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Administration and Supervision of Gifted Programs

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Title: Gifted and Talented Academy year 1 Author: Agency Staff Last modified by: Agency Staff Created Date: 2/25/2011 3:00:47 PM Document presentation format – PowerPoint PPT presentation

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Title: Administration and Supervision of Gifted Programs


1
Administration and Supervision of Gifted Programs
  • Weekend 1
  • February 25-6, 2011

http//aea11gt.pbworks.com/Admin-of-GT-Programs
2
  • Look with favor upon a bold beginning.
  • --Virgil, Roman poet

3
Winnie the Witch
  • Why do children need gifted services?
  • Winnie the Witch
  • Winnie on the Web
  • Shes even on Facebook!

4
Agenda
  • Welcome and Introductions
  • Goals
  • Norms
  • Iowa Code
  • Foundation
  • Vision
  • Mission
  • Beliefs
  • Program Goals
  • Home Play
  • Closure

5
Course Outcomes
  • To deepen understanding of the components of
    comprehensive gifted and talented programming
  • To determine the extent to which g/t services are
    infused in the total education program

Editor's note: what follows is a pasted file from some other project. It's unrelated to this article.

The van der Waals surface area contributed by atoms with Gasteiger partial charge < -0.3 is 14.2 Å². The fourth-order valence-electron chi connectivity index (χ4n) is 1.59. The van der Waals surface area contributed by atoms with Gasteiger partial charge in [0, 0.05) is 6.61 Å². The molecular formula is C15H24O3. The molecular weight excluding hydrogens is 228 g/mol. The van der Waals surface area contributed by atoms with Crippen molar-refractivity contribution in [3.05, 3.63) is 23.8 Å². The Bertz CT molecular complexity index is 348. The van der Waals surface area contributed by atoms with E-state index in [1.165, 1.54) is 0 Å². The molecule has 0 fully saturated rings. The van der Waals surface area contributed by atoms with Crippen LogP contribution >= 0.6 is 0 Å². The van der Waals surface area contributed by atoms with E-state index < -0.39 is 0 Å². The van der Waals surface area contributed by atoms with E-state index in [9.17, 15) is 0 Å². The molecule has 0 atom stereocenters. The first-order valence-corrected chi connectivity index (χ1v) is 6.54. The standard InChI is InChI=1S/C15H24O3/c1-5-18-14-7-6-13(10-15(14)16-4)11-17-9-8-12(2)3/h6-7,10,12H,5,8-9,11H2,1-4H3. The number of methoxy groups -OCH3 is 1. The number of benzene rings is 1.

• To construct and/or improve a written
    comprehensive gifted and talented program plan
  • To determine how to set priorities for g/t
    programming and students served
  • To identify and use data necessary to provide,
    drive, and improve g/t programming

6
Group Norms
  • Talk freely - think out loud
  • Questions establish a culture of curiosity
  • Freedom to change your mind
  • Connect to Iowa Core, previous learning and
    district initiatives
  • Support one another in the learning

7
Introductions
  • Name
  • School
  • Current role/gifted aspiration
  • One important thing you hope to gain from this
    class

8
Reflections
9
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10
What Are You?
  • Enthusiast?
  • Explorer?
  • Sightseer?
  • Vacationer?
  • Prisoner?

11
Iowa Code, NAGC Program Standards, PK-12
National Gifted Education Standards
  • Iowa Code provides requirements in law for
    minimum compliance (Chs. 12 59)
  • NAGC PK-12 Gifted Programming Standards provide
    guidance toward best practices
  • PK-12 National Gifted Education Standards
    identify essential knowledge and skills for
    teachers of gifted

12
Comprehensive Gifted and Talented Programming
  • Comprehensive
  • Including many things
  • Having a wide scope or full view
  • Extensive wide large full compendious
  • (dictionary.com)

13
So what is it?
  • Work with a partner to list the
    components/characteristics of comprehensive
    gifted and talented programming.
  • Think comprehensive physical, comprehensive exam

14
Comprehensive Gifted and Talented Programming